Defining large river channel patterns: alluvial exchange and plurality

John Lewin, Philip Ashworth

Research output: Contribution to journalArticlepeer-review


Many of the world's largest rivers have anabranching channels with components that may be straight, braided, anastomosing or meandering, although single-channel rivers also exist. But the term 'anabranching' insufficiently expresses the variety, internal complexity and sediment-processing activities of these complex systems. Following a review of pattern definition, variability along and between generally sand-bed and low-gradient large rivers is interpreted here in terms of sediment feed rates with sets of element-level channel/floodplain alluvial exchanges producing overall composite patterns. The presence/absence of elements shows little commonality between large rivers. In natural states, big rivers can be plural systems in which main, accessory, tributary and internal flood-drainage channels differ functionally. Additionally, there are ponded waterbodies that are variously connected and replenished at different flow levels. Even in extreme events, there may be partial decoupling of water-transfer and sediment movement both within main river branches and between them and accessory channels. Contrasted rates of geomorphological activity, as well as patterning elements, exist within hydraulic corridors. Dune migration and century-scale island formation (with widening and contraction of nearstraight channels downstream and over time) characterise many main channels, with meander scroll development in accessory ones. Some large rivers actively meander or braid in single or multiple channels such as to dominate the whole of valley-floor alluvial activity. By the time some rivers become large, they may be sediment-poor for their size, and sedimentation may not fill hydraulic corridors, either locally by overbank dispersal of fine materials, or by channel migration across and filling tectonic troughs. Ponded waters in less geomorphologically active environments, at scales from swales to flood basins, appear more significant along large rivers compared to smaller ones. The plural, mainstream-anabranching, and partially decoupling nature of many large river hydraulic and sediment systems is both of significance to human use and management, and to freshwater biology. Past practice has been to reduce or constrain these characteristics of large rivers for purposes of water transport and power generation, and for flood control and agricultural development. Future management requires a sensitive awareness of the highly varied natural geomorphological dynamics of large river channel patterns so that ecological cost, irreversible change and unsustainable maintenance expense are minimised.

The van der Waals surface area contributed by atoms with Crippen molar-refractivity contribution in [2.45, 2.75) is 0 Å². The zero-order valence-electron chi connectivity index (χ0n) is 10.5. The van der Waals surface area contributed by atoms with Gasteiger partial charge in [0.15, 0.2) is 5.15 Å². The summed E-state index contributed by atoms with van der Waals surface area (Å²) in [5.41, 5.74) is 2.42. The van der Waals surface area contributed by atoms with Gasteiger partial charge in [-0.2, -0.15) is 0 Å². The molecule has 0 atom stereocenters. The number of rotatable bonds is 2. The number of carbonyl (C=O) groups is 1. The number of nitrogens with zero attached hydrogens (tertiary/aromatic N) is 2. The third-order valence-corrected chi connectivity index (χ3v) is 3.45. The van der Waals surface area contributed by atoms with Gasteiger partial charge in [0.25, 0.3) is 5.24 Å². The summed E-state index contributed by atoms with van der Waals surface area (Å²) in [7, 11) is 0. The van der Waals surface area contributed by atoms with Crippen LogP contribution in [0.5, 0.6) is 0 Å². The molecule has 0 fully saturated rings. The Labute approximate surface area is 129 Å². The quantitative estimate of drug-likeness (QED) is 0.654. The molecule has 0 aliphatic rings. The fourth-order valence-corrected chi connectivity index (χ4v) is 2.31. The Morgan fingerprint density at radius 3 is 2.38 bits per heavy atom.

Original languageEnglish
Pages (from-to)83-98
Number of pages16
Publication statusPublished - 1 Jan 2013

Bibliographical note

This is the author’s version of a work that was accepted for publication in Geomorphology. Changes resulting from the publishing process, such as peer review, editing, corrections, structural formatting, and other quality control mechanisms may not be reflected in this document. Changes may have been made to this work since it was submitted for publication. A definitive version was subsequently published in Geomorphology, 2013 DOI:10.1016/j.geomorph.2013.02.024


  • Fluvial geomorphology
  • big rivers
  • river channel patterns
  • classification
  • channel-floodplain coupling
  • river management


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